Test, then code

Patrick (in general) and a recent post by Steve (in particular) have got me thinking about closed registries, genetic diversity and dog breeding. Some of what I’m about to say is a rehash of other thoughts I’ve posted – sorry for any redundancy – them’s the breaks.

Let me start my explaining the title of the post. Years ago, I attended a software quality assurance training session led by Roger Pressman. The biggest single point I took away? Define the test plan before you start developing software (easier said than done). If you agree with the user on testing – “When I do X, I want Y to happen” – the folks developing the software have a clear statement of what they need to implement. What I call the ‘problem of intent’ remains (to be posted on someday), but letting the test plan drive requirements definition is a neat little bit of ju-jitsu.

You can generalize this idea to good effect: for things with definable endpoints like software development, bike design and dog breeding, define the desired outcome, then measure your work against the definition. In a nutshell – I don’t care how you get there, produce the dog I want.

Here’s my work in process definition of the versatile boreal cover dog:

  • Points feather instinctively. Points in a way that maximizes safety and shooting opportunities (I’m talking staunchness here).
  • Retrieves or indicates downed game (I’m a little more lax than some here, partly because I hawk and partly because ducking in the north really needs a dog focused on that activity).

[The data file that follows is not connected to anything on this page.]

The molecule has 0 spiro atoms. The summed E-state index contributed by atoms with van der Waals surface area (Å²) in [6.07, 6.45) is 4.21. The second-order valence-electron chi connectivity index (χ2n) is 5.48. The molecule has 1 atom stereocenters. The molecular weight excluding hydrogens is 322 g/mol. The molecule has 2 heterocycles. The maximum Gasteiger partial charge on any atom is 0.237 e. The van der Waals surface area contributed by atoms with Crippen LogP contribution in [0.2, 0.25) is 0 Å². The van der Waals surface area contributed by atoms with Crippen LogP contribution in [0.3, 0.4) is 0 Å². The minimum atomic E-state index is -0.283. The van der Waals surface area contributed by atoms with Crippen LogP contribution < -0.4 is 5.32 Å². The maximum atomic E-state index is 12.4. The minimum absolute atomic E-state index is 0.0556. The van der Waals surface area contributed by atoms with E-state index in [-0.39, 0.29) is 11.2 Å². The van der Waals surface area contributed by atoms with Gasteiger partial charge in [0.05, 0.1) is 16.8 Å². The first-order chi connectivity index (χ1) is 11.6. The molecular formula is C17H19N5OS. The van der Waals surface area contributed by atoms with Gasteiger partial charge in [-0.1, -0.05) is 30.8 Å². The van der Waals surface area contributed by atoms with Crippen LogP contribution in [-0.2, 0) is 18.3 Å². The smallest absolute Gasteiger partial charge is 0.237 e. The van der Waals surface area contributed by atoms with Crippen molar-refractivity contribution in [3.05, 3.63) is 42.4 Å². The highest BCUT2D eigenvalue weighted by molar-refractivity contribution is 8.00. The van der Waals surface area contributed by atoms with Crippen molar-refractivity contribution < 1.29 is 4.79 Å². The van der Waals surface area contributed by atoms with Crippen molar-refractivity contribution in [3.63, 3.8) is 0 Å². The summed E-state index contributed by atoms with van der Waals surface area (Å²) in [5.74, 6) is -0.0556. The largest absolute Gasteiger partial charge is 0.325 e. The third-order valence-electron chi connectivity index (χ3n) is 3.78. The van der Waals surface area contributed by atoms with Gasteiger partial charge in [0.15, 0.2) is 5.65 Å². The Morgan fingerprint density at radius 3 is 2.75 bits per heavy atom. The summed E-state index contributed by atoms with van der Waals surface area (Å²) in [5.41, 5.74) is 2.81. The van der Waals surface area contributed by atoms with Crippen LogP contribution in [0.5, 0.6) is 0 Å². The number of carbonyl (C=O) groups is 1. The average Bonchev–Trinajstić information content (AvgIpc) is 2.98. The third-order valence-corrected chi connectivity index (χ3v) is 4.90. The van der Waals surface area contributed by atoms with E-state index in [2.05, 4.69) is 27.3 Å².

• Works at a cover-appropriate range.
  • Able to work in hour and a half blocks without problems.
  • Biddable/trainable.
  • Temperamentally solid.
  • Will blood track.
  • Genetically sound.
  • Between 20″ and 25″ at the shoulder.

Nothing in there about coat color or type, weight, ear or tail carriage, who mom and dad are registered with, etc. All of those things, while interesting if you are trying to differentiate your dog from others, are not central to the task at hand – helping the hunter bring game home. How might the Global Boreal Pointing Dog Certification Association* evaluate dogs? First off – against a standard. If your dog does x, y and z, (finds game, points it and is steady to wing and shot, for example), your dog qualifies on that portion of the evaluation. If your dog misses something entirely – bumps every bird it finds perhaps – you get a DNQ. If your dog does a fantastic job – handles, steady to wing, shot and fall, etc. – maybe you get a Q+. I’d want to include some obedience work – perhaps an AKC Canine Good Citizen/UKC Novice mashup – key element: the dog will listen to the handler and work calmly in the presence of another working dog. Finally, I’d want to have a genetic metric – something that would represent the overall genetic health of the dog. This sounds tough on the face of it, but if I’m not mistaken, it’s something that happens all the time in zoos and wildlife recovery efforts. For an individual dog, it would be a representation of the relatedness of the dog’s ancestors and would be a number you could generate for a litter before a breeding takes place.

It would be interesting – and good for the dogs – to develop a pointing dog land-race, as exists – at least for the moment – for gazehounds across Asia and the Middle East. The same model could be applied to earthdogs, stockdogs – any working dog (seems to be already there for working livestock protection dogs).

A breeder with brass ones could do a lot of this today. Test with NAVHDA, do obedience work w/ UKC (you might have to do some footwork to gin up a registry) and sit down with someone who manages a big cat studbook to figure out the genetics. My sequence would go like this: hit the lottery, buy the Walton Ford book, book a flight to the high Altai (see if Steve wanted to come) and bring back some Taigan, then develop the Indian Stream pointing mongrel. I’m having problems with step 1.

* Pretty impressive name for a non-existent entity, eh?